Running is one of the easiest exercises anyone can do. It costs almost nothing, yet it can burn a lot of calories in a single lap. It’s as simple as picking up the pace, yet it can strengthen your muscles and bones, especially around the legs.
But the fact that you’re reading this piece right now implies that you’re either skeptical or have no idea where to start. You probably want a closer look at how running can be a boon to overall health. After all, too much of a good thing can be harmful, and running is no exception. Here’s that closer look into this exercise to set the record straight.
Most Calories Burned
No matter how fast you run or how much you weigh, running burns the most calories compared to eleven other common exercises. According to the American Council on Exercise, a 120-lb (54 kg) runner can burn an average of 11.4 calories in one minute of running. The rate increases with bodyweight; a 180-lb (82 kg) runner can burn around 17 calories per minute.
If you can’t run for sustained periods, jogging is another ideal fat burner. Even at a slower speed, a 120-lb jogger can burn 9.3 calories per minute on average, and the rate also increases with weight.
The reason for this comes down to physics, particularly turning potential into kinetic energy. Your body has to use up its fat stores to drive your legs; the faster you go, the more energy that’s needed. It also explains why you need to eat enough to be able to do a lap or two. Without enough potential energy, which is your fat reserves, there won’t be enough kinetic energy to get your legs moving.
But for the record, no one’s telling you to run non-stop (an ancient Greek messenger died this way after running for 42 km without rest). You’d want to take it easy, as slow and steady wins any race. There are exercise programs people can take advantage of to lose weight while sparing them from burnout. You can learn more here about one good example.
Building Muscle Mass
The legs are home to the largest and strongest muscles in the body, namely the quadriceps or quads. They have to be as they’re responsible for keeping you upright amidst Earth’s gravitational forces. But in the process, they suffer from gradual wear and tear, more so when running.
So, how can running build muscle mass when it degrades them? According to researchers from the University of New Mexico at Albuquerque, any muscle damage triggers satellite cells that initiate repair, initially by putting muscle fibers together. As these cells multiply, they add to the total muscle mass, making them thicker and more robust.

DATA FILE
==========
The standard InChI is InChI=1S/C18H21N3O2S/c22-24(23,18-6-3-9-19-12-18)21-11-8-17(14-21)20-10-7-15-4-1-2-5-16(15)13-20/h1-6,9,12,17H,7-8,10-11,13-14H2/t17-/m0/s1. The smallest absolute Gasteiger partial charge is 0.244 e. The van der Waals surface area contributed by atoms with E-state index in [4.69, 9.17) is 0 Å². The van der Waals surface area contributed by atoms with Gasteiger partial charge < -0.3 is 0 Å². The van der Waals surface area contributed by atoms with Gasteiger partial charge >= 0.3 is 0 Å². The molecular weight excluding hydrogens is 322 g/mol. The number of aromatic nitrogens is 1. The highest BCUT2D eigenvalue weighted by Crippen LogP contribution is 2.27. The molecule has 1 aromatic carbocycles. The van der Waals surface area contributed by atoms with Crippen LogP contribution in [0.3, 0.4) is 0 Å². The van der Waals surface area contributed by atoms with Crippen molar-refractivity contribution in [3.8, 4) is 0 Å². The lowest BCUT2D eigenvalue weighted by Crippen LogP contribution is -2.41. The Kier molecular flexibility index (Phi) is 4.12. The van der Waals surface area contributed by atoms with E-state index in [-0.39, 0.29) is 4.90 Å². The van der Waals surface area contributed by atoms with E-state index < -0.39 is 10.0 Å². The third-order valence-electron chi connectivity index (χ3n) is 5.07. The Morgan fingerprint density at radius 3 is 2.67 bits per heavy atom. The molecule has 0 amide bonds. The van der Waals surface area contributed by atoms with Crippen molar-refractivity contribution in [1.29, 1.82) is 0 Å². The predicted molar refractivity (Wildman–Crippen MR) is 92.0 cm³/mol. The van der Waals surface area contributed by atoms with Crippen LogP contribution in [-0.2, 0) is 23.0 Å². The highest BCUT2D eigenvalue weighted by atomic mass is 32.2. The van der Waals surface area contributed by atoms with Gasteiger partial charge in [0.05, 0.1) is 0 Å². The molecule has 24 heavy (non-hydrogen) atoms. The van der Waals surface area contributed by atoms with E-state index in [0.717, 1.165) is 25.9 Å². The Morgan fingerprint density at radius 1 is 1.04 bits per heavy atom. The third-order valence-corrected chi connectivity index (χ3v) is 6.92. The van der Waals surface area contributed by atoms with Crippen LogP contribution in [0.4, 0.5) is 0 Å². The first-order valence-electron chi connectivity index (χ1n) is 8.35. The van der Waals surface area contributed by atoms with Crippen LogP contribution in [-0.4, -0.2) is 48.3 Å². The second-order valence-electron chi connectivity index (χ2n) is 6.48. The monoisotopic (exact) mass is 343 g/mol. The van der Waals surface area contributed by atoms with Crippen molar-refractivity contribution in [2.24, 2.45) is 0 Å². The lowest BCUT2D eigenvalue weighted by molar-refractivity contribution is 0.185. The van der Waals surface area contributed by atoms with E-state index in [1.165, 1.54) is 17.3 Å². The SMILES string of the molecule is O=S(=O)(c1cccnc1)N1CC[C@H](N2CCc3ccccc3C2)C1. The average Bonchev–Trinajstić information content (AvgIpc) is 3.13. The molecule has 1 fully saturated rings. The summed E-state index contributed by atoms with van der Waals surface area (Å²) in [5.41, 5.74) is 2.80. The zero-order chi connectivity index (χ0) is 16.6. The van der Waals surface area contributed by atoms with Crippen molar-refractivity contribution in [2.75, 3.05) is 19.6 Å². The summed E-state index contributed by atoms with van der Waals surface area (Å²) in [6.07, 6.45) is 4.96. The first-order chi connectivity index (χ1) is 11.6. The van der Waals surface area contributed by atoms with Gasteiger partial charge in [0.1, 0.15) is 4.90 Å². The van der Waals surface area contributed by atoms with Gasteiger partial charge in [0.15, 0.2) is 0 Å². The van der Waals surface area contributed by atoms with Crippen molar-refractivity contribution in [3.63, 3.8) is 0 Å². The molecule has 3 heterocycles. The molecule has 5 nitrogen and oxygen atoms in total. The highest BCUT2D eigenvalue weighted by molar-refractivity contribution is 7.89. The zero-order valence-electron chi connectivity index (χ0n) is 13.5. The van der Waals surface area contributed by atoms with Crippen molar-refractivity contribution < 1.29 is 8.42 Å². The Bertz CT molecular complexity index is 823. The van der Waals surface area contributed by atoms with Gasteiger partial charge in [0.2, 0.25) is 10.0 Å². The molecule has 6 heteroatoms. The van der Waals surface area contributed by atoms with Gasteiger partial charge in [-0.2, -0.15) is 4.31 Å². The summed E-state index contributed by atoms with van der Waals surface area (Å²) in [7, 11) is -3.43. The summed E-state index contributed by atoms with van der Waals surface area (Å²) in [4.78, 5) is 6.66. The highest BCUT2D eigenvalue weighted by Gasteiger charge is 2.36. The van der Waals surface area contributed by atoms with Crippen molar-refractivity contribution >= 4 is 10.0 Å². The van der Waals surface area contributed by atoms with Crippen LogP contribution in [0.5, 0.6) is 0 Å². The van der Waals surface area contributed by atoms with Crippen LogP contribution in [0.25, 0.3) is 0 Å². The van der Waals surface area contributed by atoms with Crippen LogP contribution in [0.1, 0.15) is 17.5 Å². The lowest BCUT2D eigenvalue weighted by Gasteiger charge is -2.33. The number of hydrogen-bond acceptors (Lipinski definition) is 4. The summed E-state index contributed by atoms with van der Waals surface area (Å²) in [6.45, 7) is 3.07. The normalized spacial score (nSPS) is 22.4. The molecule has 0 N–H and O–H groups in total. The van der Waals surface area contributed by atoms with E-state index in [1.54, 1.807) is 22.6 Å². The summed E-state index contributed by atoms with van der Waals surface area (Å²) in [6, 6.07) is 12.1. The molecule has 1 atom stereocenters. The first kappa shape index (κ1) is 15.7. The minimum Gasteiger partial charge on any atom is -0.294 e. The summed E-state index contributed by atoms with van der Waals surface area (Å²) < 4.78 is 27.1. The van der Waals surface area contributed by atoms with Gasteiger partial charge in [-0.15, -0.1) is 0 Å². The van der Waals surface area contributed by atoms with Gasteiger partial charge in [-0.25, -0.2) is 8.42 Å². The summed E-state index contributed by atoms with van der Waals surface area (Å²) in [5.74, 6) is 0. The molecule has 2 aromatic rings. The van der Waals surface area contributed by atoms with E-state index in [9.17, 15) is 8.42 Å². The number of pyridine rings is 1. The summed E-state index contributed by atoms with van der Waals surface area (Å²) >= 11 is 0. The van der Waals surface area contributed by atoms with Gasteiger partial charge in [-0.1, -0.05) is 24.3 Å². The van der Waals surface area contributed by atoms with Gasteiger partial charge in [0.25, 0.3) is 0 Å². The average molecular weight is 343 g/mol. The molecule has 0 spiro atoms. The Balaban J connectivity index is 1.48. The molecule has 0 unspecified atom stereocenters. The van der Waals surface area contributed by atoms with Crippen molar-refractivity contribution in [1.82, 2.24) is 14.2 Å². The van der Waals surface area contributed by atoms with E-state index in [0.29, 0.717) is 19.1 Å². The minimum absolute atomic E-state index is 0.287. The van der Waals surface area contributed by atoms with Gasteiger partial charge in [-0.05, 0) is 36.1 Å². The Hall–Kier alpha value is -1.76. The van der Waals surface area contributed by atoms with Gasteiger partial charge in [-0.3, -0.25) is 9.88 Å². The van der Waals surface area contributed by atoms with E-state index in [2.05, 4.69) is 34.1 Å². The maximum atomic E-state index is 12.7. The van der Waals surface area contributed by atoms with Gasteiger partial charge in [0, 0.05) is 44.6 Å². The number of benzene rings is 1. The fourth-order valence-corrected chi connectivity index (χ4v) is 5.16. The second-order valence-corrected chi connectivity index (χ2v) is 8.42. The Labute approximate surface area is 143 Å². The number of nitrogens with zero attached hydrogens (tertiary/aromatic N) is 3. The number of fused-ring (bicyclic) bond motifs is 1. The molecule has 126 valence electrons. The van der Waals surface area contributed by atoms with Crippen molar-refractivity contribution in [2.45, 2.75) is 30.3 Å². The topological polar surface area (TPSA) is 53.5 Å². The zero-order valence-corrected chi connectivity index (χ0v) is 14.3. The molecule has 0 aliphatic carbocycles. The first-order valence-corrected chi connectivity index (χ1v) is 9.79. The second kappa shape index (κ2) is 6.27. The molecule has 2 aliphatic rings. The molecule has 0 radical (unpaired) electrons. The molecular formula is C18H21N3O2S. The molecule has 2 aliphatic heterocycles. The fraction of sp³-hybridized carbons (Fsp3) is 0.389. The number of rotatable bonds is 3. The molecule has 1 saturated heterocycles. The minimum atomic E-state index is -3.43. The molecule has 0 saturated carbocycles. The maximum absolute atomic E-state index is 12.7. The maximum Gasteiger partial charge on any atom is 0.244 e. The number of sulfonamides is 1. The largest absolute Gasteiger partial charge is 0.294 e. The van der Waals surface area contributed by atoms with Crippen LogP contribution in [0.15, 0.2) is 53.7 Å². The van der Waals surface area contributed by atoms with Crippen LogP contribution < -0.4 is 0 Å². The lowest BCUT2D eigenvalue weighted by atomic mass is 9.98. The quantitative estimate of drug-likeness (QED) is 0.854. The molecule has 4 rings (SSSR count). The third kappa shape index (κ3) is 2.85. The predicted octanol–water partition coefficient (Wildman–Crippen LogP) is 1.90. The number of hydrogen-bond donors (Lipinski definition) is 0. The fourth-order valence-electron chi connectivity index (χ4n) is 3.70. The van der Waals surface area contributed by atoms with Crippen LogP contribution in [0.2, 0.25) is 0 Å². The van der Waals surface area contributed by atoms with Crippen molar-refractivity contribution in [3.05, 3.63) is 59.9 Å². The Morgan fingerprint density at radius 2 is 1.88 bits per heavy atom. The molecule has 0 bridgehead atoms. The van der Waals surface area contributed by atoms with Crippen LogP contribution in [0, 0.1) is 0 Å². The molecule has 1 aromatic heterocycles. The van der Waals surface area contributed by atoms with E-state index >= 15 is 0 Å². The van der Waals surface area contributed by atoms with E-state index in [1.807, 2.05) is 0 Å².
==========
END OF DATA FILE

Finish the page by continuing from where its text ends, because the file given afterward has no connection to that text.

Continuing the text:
Of course, wear and tear still happen during the process, so the body must build enough muscle to offset the losses. You see athletes who do rigorous training following a carb or protein-heavy diet as these nutrients are raw materials for muscle synthesis. However, you wouldn’t want your body to spend more time eating than running, so you’ll need to eat simpler meals.
The amount of extra muscle you get from running depends on your overall regimen. If it’s part of a high-intensity training program, ten weeks into the regimen can add around 11% of muscle mass to the quads. Considering how dense leg muscles can be, this addition is enormous.
Medical marijuana has been gaining attention as of late, at least in the West. Singapore, however, still says ‘no’ to the controversial substance, even as it had seen use on an epileptic patient in 2019. The good news is that there’s no need for cannabis for your euphoric fix as running produces the same effect.
Just this February, German researchers found out that ‘runner’s high’ still happens among runners despite hindering their ability to feel joy or delight. They attribute it to the release of two essential chemicals, one of which is endocannabinoids–responds in the same way as when intaking medical marijuana. Then again, who doesn’t feel good after a good workout?
Mental health is just as critical as physical health. With this discovery, it works for people residing in places where cannabis is still illegal. Just do a lap or two to feel better.
There hasn’t been any doubt about the health benefits of running. Countless studies have deemed it a necessary exercise for people from all walks of life. But it pays to know your limits, especially if you’re starting just now. Start small and work your way up to get the best effect.